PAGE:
The meeting started in the morning at a Tokyo hotel. By 11 AM, the shareholder attendance had climbed above 8,600, more than double the record number set last year.
President Masataka Shimizu said the leak of radioactive materials outside the Fukushima plant has caused severe problems such as mass evacuations.
Shimizu also apologized for the company's net loss of more than 1.2 trillion yen, or 15 billion US dollars, in its settlement for the fiscal year ending in March.
Shareholders grilled the company management. One person said critics had been pointing out the dangers of the Fukushima plant for some time, and questioned how management would take responsibility for the reactors' meltdown.
Other shareholders said the current and former company executives should sell their own assets to pay damages to victims of the disaster.
Some shareholders proposed that the utility should withdraw from nuclear power generation. How much support the proposal will muster from other shareholders is now a focus of attention.
The general meeting will vote on the agenda, including the elections of directors, after the question and answer session is complete.
TEPCO shareholders pressure utility management
The management of Tokyo Electric Power Company has come under severe criticism from shareholders over its handling of the accident at its Fukushima Daiichi nuclear power plant.
The utility's shareholders meeting was held in Tokyo on Tuesday morning. The meeting was attended by over 9,300 shareholders, nearly 6,000 more than the record number of participants set last year.
President Masataka Shimizu opened the meeting with an apology for the leak of radioactive materials outside the plant, saying it has caused severe problems such as mass evacuations. He also apologized for the company's net loss of more than 1.2 trillion yen, or about15 billion dollars, in its settlement for the fiscal year that ended in March.
During the question and answer session, shareholders attacked the management's responsibility.
One person said critics had been pointing out the dangers of the Fukushima plant for some time, and asked how management would take responsibility for the reactors' meltdown.
Another said the utility had been causing trouble with its nuclear power generation and that accidents could happen again unless management practices are changed.
The meeting later adopted, as proposed, the utility's agenda proposals including the elections of directors.
Meanwhile, a proposal by more than 400 shareholders to have the utility's corporate rules stipulate a withdrawal from nuclear power generation was voted down.
At the meeting, motions to dismiss the chair of the meeting -- the chairman of the utility Tsunehisa Katsumata -- were proposed but were voted down. Supporters of the proposals said there are problems with the proceedings of the meeting, which ended after a record 6 hours, more than twice that of last year.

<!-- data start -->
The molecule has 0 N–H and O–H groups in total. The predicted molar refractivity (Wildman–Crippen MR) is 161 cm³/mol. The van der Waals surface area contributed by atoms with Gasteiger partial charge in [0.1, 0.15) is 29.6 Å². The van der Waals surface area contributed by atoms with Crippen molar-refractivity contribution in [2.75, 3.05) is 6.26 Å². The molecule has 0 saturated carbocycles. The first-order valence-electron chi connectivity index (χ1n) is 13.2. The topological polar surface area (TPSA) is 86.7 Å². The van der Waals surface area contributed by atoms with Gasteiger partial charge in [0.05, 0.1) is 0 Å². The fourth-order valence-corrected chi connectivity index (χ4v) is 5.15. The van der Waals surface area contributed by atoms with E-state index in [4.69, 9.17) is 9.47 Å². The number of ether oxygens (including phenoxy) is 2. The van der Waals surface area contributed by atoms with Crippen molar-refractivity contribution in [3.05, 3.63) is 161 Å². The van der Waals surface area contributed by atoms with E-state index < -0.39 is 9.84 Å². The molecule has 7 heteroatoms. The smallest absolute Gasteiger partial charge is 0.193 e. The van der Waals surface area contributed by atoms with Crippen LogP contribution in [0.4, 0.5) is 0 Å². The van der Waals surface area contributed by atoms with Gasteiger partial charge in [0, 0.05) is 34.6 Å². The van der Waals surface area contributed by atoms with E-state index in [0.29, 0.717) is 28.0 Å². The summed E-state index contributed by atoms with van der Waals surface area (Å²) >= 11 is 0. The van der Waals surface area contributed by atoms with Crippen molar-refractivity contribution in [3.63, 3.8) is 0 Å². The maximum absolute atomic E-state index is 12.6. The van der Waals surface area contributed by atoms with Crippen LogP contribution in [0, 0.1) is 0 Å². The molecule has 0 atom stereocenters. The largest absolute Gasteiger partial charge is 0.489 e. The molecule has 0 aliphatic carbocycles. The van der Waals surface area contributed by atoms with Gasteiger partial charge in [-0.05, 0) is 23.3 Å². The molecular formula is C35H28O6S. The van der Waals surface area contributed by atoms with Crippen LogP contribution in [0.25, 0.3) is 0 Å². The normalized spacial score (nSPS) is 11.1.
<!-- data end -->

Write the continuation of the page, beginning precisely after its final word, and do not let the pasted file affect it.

New TEPCO president interviewed
The new president of the Tokyo Electric Power Company has told NHK that he will do everything he can to control the crisis at the Fukushima Daiichi nuclear power plant.
Toshio Nishizawa assumed the post of TEPCO president on Tuesday. 西澤俊夫
Nishizawa said the victims of the nuclear disaster will be appropriately compensated, but that to make this happen, government support will be indispensable.
Commenting on 6 other nuclear reactors in Fukushima Prefecture whose fate remains in limbo, Nishizawa said the reactors wouldn't exist without consent of the local people. The 4 crippled reactors at the plant are to be decommissioned.
He also said cost-cutting, sales of the firm's assets and other drastic streamlining measures will proceed before utility charges are raised.
Nishizawa was apparently addressing concerns that fuel costs may rise as a result of increased thermal power generation and massive compensation payments.

Tuesday, June 28, 2011 16:13
Hosono wants to shrink evacuation zone in July
Japan's newly appointed minister in charge of the nuclear disaster says he hopes to shrink the evacuation zone around the crippled Fukushima Daiichi nuclear plant by mid-July.
Goshi Hosono said in Tokyo on Tuesday that control over the facility has been improving little by little.
The plant's operator, Tokyo Electric Power Company, has said it aims to complete by July 17th the first stage of its plan to put the facility under control.
Hosono said that by then he hopes the reactor cooling system will have been stabilized and there will no longer be a risk of a hydrogen explosion. He said if that is confirmed, he wants to have some evacuees return home.

Tuesday, June 28, 2011 19:15
TEPCO restarts water-circulation cooling
The operator of the troubled Fukushima Daiichi nuclear power plant has restarted its new water-recycling cooling system after repairing leaky pipes.
The Tokyo Electric Power Company, or TEPCO, activated a pump for the water injection system on Tuesday afternoon, after checking pipe connections and taking measures to prevent a sharp rise in water pressure.
The Nuclear and Industrial Safety Agency says the system is working steadily.
TEPCO was forced to halt the system on Monday after only about 90 minutes of operation due to a water leak. The firm said the leak lasted for 2 minutes at most, and that about one ton of water seeped out. TEPCO said water burst from a weak connection, and that the firm had not taken originally planned measures to prevent a sharp rise in water pressure.
The system is designed to pump highly radioactive water out of reactor buildings, decontaminate it and circulate it back into the reactors as coolant.
TEPCO says the system is the key to cooling the reactors while decreasing the amount of contaminated water threatening to overflow.

Tuesday, June 28, 2011 19:06
Kan orders to draw up basic reconstruction plan